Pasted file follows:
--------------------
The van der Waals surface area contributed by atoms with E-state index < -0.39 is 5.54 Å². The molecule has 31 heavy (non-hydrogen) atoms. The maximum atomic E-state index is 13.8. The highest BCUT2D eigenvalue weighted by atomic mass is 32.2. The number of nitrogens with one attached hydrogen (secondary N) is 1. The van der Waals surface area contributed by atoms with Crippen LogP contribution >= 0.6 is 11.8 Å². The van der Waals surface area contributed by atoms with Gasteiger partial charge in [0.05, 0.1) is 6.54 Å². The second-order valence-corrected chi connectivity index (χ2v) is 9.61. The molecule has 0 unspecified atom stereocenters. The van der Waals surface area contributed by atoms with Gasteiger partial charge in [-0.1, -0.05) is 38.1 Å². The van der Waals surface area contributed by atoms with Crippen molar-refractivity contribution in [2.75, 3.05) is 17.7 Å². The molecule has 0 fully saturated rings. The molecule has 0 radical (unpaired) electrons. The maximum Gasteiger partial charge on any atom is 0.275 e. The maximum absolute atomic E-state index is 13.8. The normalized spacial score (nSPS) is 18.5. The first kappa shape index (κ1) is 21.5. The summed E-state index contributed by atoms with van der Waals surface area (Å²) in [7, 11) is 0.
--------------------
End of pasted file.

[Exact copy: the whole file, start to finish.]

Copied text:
The van der Waals surface area contributed by atoms with E-state index < -0.39 is 5.54 Å². The molecule has 31 heavy (non-hydrogen) atoms. The maximum atomic E-state index is 13.8. The highest BCUT2D eigenvalue weighted by atomic mass is 32.2. The number of nitrogens with one attached hydrogen (secondary N) is 1. The van der Waals surface area contributed by atoms with Crippen LogP contribution >= 0.6 is 11.8 Å². The van der Waals surface area contributed by atoms with Gasteiger partial charge in [0.05, 0.1) is 6.54 Å². The second-order valence-corrected chi connectivity index (χ2v) is 9.61. The molecule has 0 unspecified atom stereocenters. The van der Waals surface area contributed by atoms with Gasteiger partial charge in [-0.1, -0.05) is 38.1 Å². The van der Waals surface area contributed by atoms with Crippen molar-refractivity contribution in [2.75, 3.05) is 17.7 Å². The molecule has 0 fully saturated rings. The molecule has 0 radical (unpaired) electrons. The maximum Gasteiger partial charge on any atom is 0.275 e. The maximum absolute atomic E-state index is 13.8. The normalized spacial score (nSPS) is 18.5. The first kappa shape index (κ1) is 21.5. The summed E-state index contributed by atoms with van der Waals surface area (Å²) in [7, 11) is 0.